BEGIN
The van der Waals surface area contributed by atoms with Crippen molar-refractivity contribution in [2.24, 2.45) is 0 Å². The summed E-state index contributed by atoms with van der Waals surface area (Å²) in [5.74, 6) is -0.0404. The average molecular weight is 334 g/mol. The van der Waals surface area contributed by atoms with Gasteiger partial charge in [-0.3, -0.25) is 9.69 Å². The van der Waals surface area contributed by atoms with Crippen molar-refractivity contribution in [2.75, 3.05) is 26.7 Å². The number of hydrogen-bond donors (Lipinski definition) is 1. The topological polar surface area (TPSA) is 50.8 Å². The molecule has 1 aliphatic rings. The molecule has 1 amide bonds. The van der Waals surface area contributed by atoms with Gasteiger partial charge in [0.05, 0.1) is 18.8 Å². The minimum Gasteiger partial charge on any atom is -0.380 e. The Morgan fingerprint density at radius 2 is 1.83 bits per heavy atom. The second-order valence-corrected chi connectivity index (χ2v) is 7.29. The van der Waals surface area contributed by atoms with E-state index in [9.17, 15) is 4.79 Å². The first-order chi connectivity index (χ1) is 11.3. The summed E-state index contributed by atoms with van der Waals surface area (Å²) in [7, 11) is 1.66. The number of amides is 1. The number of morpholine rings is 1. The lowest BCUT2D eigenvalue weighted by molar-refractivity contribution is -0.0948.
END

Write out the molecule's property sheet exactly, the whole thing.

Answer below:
The van der Waals surface area contributed by atoms with Crippen molar-refractivity contribution in [2.24, 2.45) is 0 Å². The summed E-state index contributed by atoms with van der Waals surface area (Å²) in [5.74, 6) is -0.0404. The average molecular weight is 334 g/mol. The van der Waals surface area contributed by atoms with Gasteiger partial charge in [-0.3, -0.25) is 9.69 Å². The van der Waals surface area contributed by atoms with Crippen molar-refractivity contribution in [2.75, 3.05) is 26.7 Å². The number of hydrogen-bond donors (Lipinski definition) is 1. The topological polar surface area (TPSA) is 50.8 Å². The molecule has 1 aliphatic rings. The molecule has 1 amide bonds. The van der Waals surface area contributed by atoms with Gasteiger partial charge in [0.05, 0.1) is 18.8 Å². The minimum Gasteiger partial charge on any atom is -0.380 e. The Morgan fingerprint density at radius 2 is 1.83 bits per heavy atom. The second-order valence-corrected chi connectivity index (χ2v) is 7.29. The van der Waals surface area contributed by atoms with E-state index in [9.17, 15) is 4.79 Å². The first-order chi connectivity index (χ1) is 11.3. The summed E-state index contributed by atoms with van der Waals surface area (Å²) in [7, 11) is 1.66. The number of amides is 1. The number of morpholine rings is 1. The lowest BCUT2D eigenvalue weighted by molar-refractivity contribution is -0.0948.